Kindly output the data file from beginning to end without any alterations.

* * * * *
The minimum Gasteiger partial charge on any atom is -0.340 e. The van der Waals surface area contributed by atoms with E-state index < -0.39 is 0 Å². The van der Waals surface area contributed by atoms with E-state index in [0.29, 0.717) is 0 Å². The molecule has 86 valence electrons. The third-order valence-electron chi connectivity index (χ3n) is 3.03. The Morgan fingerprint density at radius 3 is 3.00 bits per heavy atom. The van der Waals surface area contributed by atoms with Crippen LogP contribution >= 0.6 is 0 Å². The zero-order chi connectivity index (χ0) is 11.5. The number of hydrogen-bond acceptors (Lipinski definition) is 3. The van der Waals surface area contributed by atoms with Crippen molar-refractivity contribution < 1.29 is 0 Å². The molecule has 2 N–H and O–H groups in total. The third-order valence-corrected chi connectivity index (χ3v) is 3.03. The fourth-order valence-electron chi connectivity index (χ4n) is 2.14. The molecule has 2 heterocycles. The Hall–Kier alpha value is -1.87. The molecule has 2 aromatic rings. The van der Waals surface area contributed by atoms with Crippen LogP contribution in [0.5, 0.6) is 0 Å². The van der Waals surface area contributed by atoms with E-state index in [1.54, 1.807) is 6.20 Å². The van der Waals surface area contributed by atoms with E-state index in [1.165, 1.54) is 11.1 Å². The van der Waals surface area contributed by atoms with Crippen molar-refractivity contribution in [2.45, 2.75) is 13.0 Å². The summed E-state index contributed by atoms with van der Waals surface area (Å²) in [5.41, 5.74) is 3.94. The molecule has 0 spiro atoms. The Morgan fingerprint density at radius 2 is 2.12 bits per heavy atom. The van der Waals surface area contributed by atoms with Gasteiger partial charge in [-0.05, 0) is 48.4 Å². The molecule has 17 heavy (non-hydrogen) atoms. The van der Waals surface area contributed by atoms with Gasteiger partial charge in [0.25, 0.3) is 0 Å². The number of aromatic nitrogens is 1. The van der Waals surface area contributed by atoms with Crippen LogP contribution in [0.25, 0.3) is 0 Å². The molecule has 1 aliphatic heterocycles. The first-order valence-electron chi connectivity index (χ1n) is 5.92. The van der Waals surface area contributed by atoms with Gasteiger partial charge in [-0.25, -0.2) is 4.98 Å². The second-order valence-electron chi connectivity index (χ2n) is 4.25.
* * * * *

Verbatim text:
The minimum Gasteiger partial charge on any atom is -0.340 e. The van der Waals surface area contributed by atoms with E-state index < -0.39 is 0 Å². The van der Waals surface area contributed by atoms with E-state index in [0.29, 0.717) is 0 Å². The molecule has 86 valence electrons. The third-order valence-electron chi connectivity index (χ3n) is 3.03. The Morgan fingerprint density at radius 3 is 3.00 bits per heavy atom. The van der Waals surface area contributed by atoms with Crippen LogP contribution >= 0.6 is 0 Å². The zero-order chi connectivity index (χ0) is 11.5. The number of hydrogen-bond acceptors (Lipinski definition) is 3. The van der Waals surface area contributed by atoms with Crippen molar-refractivity contribution < 1.29 is 0 Å². The molecule has 2 N–H and O–H groups in total. The third-order valence-corrected chi connectivity index (χ3v) is 3.03. The fourth-order valence-electron chi connectivity index (χ4n) is 2.14. The molecule has 2 heterocycles. The Hall–Kier alpha value is -1.87. The molecule has 2 aromatic rings. The van der Waals surface area contributed by atoms with Crippen LogP contribution in [0.5, 0.6) is 0 Å². The van der Waals surface area contributed by atoms with E-state index in [1.54, 1.807) is 6.20 Å². The van der Waals surface area contributed by atoms with E-state index in [1.165, 1.54) is 11.1 Å². The van der Waals surface area contributed by atoms with Crippen molar-refractivity contribution in [2.45, 2.75) is 13.0 Å². The summed E-state index contributed by atoms with van der Waals surface area (Å²) in [5.41, 5.74) is 3.94. The molecule has 0 spiro atoms. The Morgan fingerprint density at radius 2 is 2.12 bits per heavy atom. The van der Waals surface area contributed by atoms with Gasteiger partial charge in [-0.05, 0) is 48.4 Å². The molecule has 17 heavy (non-hydrogen) atoms. The van der Waals surface area contributed by atoms with Gasteiger partial charge in [0.25, 0.3) is 0 Å². The number of aromatic nitrogens is 1. The van der Waals surface area contributed by atoms with Crippen LogP contribution in [0.25, 0.3) is 0 Å². The molecule has 1 aliphatic heterocycles. The first-order valence-electron chi connectivity index (χ1n) is 5.92. The van der Waals surface area contributed by atoms with Gasteiger partial charge in [-0.25, -0.2) is 4.98 Å². The second-order valence-electron chi connectivity index (χ2n) is 4.25.